tridatcyl. Each species description includes only those features limited to 
that species that can be used to distinguish it from other species. In some 
cases there is no special features available so they are either "standard 
for the group" or "insufficient information." For example, what nontechnical 
feature/s suitable for a popular field guide distingush/es Argentinosaurus  
it from other giant titanosaurs? Suggestions, anyone?    

One person challanged me to define genus as though that point has critical 
meaning. It is not possible to define species either, but species are real. 
It is not possible to define life, but it is real. There is no way to 
precisely define battleship versus battlecruiser (HMS HOOD for example) versus 
heavy cruiser (Alaska class for example). Many terms are approximations, it 
does not mean that they cannot be used to describe and distinguish basic, 
comparable types. 

Canis poses an interesting problem for the current use in dinosaurology of 
genus as just a few species that form a monophyletic grade. Canis is a large 
genus with many fossil and extant species that vary considerably in size, 
anatomy and lifestyles. The living species can all interbreed easily and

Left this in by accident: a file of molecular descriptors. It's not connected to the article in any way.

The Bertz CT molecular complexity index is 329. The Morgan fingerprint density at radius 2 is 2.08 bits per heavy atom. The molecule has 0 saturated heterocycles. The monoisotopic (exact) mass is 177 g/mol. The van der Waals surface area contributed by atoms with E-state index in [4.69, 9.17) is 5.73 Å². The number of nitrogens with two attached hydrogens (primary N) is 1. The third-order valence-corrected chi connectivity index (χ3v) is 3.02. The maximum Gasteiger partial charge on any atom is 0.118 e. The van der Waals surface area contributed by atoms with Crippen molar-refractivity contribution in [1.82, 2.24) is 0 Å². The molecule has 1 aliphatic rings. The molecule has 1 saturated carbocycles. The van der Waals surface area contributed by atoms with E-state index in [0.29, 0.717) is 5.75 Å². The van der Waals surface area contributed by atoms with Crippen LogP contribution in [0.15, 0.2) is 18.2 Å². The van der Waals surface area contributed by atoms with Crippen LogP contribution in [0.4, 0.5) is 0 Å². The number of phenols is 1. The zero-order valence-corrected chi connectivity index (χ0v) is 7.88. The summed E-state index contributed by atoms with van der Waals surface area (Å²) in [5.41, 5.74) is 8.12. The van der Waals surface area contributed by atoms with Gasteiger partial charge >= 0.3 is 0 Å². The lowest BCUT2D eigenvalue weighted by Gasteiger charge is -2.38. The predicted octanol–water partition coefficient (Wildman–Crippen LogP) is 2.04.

produce reproductlively viable hybirds (as per the new eastern coyote, which 
has 
considerable wolf in it so it is bigger, more social and can take down 
deer), so it is unlikely that the genus will be split up. So lets consider the 
consequences if a clade of fossil canids was found that was way too 
anatomically different to be in the genus Canis, or to have interbred with 
Canis 
species. Also that the different genus has clearly evolved from derived Canis 
species in a way that rendered Canis paraphyletic. Would it then be required 
to split living Canis into multiple genera despite their ability to 
interbreed?   

The chasmosaurine cladogram in the new PLos One Sampson et al paper 
illustrates the potential problem in a dinosaur group. The chart is 
suspiciously 
progressive, with a series of chasmosaur taxa eventually leading over time to 
Anchiceratops, Arrhinoceratops and then the ultimate Triceratops clade. 
Because the chasmosaurs from Chasmosaurus to Vegaceratops appear to be 
paraphyletic they have to be split into a bevy of genera despite varying only 
in 
cranial adornments. This may well be an artifact of the cladogram based on the 
characters that happen to be analyzed, it is quite likely that the 
Chasmosaurus to Vegaceratops chasmosaurs are their own clade with minor 
variations in 
display organs that constitute a typical, multispecies genus. Assume that in 
the future some but not all cladograms find that Chasmosaurus belli and 
russeli are paraphyletic relative to a more derived and very distinctive 
chasmosaurine, while other chasmosaurs are monophyletic? How would that be 
handled 
at the genus level? 

I am also unpleased that the fragmentary Mexican chasmosaurine was given a 
genus name, Coahuilaceratops would have been better left incertae sedis. 
When I was in Spain I came across a bunch of iguanodonts that are clearly new 
taxa but they are too incomplete to name. 

At the SVP meeting it was interesting that some of the new work is